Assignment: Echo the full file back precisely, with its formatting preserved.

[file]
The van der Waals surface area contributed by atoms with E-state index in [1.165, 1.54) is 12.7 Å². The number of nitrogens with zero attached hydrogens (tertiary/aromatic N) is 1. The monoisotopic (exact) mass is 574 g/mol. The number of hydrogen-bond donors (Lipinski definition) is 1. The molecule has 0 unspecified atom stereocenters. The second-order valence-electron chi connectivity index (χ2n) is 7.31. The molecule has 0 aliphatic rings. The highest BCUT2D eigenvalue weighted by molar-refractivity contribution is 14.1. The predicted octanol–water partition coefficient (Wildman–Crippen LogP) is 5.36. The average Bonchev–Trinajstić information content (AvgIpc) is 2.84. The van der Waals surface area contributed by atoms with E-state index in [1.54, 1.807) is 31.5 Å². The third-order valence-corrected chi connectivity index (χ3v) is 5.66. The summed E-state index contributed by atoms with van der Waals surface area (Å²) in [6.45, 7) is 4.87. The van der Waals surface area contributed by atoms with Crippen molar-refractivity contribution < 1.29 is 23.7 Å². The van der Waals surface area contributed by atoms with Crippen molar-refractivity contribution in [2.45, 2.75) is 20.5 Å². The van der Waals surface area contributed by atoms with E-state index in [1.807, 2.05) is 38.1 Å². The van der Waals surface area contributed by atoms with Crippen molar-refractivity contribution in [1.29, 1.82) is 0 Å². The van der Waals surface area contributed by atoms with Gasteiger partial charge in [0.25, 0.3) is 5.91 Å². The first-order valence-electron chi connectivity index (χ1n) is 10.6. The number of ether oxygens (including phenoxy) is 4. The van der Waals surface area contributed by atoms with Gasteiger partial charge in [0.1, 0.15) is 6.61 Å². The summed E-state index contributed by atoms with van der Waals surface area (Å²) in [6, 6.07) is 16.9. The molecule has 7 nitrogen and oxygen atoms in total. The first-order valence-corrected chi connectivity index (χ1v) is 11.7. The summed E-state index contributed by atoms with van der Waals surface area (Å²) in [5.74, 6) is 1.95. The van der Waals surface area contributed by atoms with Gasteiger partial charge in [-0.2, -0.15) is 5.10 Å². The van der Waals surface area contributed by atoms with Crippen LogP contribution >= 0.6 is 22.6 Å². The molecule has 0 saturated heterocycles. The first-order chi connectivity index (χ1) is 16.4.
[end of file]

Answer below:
The van der Waals surface area contributed by atoms with E-state index in [1.165, 1.54) is 12.7 Å². The number of nitrogens with zero attached hydrogens (tertiary/aromatic N) is 1. The monoisotopic (exact) mass is 574 g/mol. The number of hydrogen-bond donors (Lipinski definition) is 1. The molecule has 0 unspecified atom stereocenters. The second-order valence-electron chi connectivity index (χ2n) is 7.31. The molecule has 0 aliphatic rings. The highest BCUT2D eigenvalue weighted by molar-refractivity contribution is 14.1. The predicted octanol–water partition coefficient (Wildman–Crippen LogP) is 5.36. The average Bonchev–Trinajstić information content (AvgIpc) is 2.84. The van der Waals surface area contributed by atoms with E-state index in [1.54, 1.807) is 31.5 Å². The third-order valence-corrected chi connectivity index (χ3v) is 5.66. The summed E-state index contributed by atoms with van der Waals surface area (Å²) in [6.45, 7) is 4.87. The van der Waals surface area contributed by atoms with Crippen molar-refractivity contribution < 1.29 is 23.7 Å². The van der Waals surface area contributed by atoms with Crippen molar-refractivity contribution in [2.45, 2.75) is 20.5 Å². The van der Waals surface area contributed by atoms with E-state index in [1.807, 2.05) is 38.1 Å². The van der Waals surface area contributed by atoms with Crippen molar-refractivity contribution in [1.29, 1.82) is 0 Å². The van der Waals surface area contributed by atoms with Gasteiger partial charge in [0.25, 0.3) is 5.91 Å². The first-order valence-electron chi connectivity index (χ1n) is 10.6. The number of ether oxygens (including phenoxy) is 4. The van der Waals surface area contributed by atoms with Gasteiger partial charge in [0.1, 0.15) is 6.61 Å². The summed E-state index contributed by atoms with van der Waals surface area (Å²) in [6, 6.07) is 16.9. The molecule has 7 nitrogen and oxygen atoms in total. The first-order valence-corrected chi connectivity index (χ1v) is 11.7. The summed E-state index contributed by atoms with van der Waals surface area (Å²) in [5.74, 6) is 1.95. The van der Waals surface area contributed by atoms with Gasteiger partial charge in [-0.2, -0.15) is 5.10 Å². The van der Waals surface area contributed by atoms with Crippen LogP contribution >= 0.6 is 22.6 Å². The molecule has 0 saturated heterocycles. The first-order chi connectivity index (χ1) is 16.4.